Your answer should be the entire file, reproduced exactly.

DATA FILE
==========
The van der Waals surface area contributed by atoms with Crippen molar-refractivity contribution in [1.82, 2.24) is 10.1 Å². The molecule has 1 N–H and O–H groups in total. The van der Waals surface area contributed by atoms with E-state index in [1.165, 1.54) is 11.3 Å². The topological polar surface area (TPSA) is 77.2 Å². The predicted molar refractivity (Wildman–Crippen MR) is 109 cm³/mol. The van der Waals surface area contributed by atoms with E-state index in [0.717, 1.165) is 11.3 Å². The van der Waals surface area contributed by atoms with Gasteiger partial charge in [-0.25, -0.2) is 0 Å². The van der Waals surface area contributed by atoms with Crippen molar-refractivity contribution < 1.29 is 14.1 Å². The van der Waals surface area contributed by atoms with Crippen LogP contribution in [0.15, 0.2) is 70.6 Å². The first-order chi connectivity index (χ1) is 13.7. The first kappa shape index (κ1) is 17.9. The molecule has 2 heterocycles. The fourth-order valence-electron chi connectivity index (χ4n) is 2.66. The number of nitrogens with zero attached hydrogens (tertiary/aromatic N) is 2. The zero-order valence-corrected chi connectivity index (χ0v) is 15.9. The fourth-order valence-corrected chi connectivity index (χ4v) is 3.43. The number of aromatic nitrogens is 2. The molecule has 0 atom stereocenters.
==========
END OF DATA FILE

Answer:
The van der Waals surface area contributed by atoms with Crippen molar-refractivity contribution in [1.82, 2.24) is 10.1 Å². The molecule has 1 N–H and O–H groups in total. The van der Waals surface area contributed by atoms with E-state index in [1.165, 1.54) is 11.3 Å². The topological polar surface area (TPSA) is 77.2 Å². The predicted molar refractivity (Wildman–Crippen MR) is 109 cm³/mol. The van der Waals surface area contributed by atoms with E-state index in [0.717, 1.165) is 11.3 Å². The van der Waals surface area contributed by atoms with Gasteiger partial charge in [-0.25, -0.2) is 0 Å². The van der Waals surface area contributed by atoms with Crippen molar-refractivity contribution < 1.29 is 14.1 Å². The van der Waals surface area contributed by atoms with Crippen LogP contribution in [0.15, 0.2) is 70.6 Å². The first-order chi connectivity index (χ1) is 13.7. The first kappa shape index (κ1) is 17.9. The molecule has 2 heterocycles. The fourth-order valence-electron chi connectivity index (χ4n) is 2.66. The number of nitrogens with zero attached hydrogens (tertiary/aromatic N) is 2. The zero-order valence-corrected chi connectivity index (χ0v) is 15.9. The fourth-order valence-corrected chi connectivity index (χ4v) is 3.43. The number of aromatic nitrogens is 2. The molecule has 0 atom stereocenters.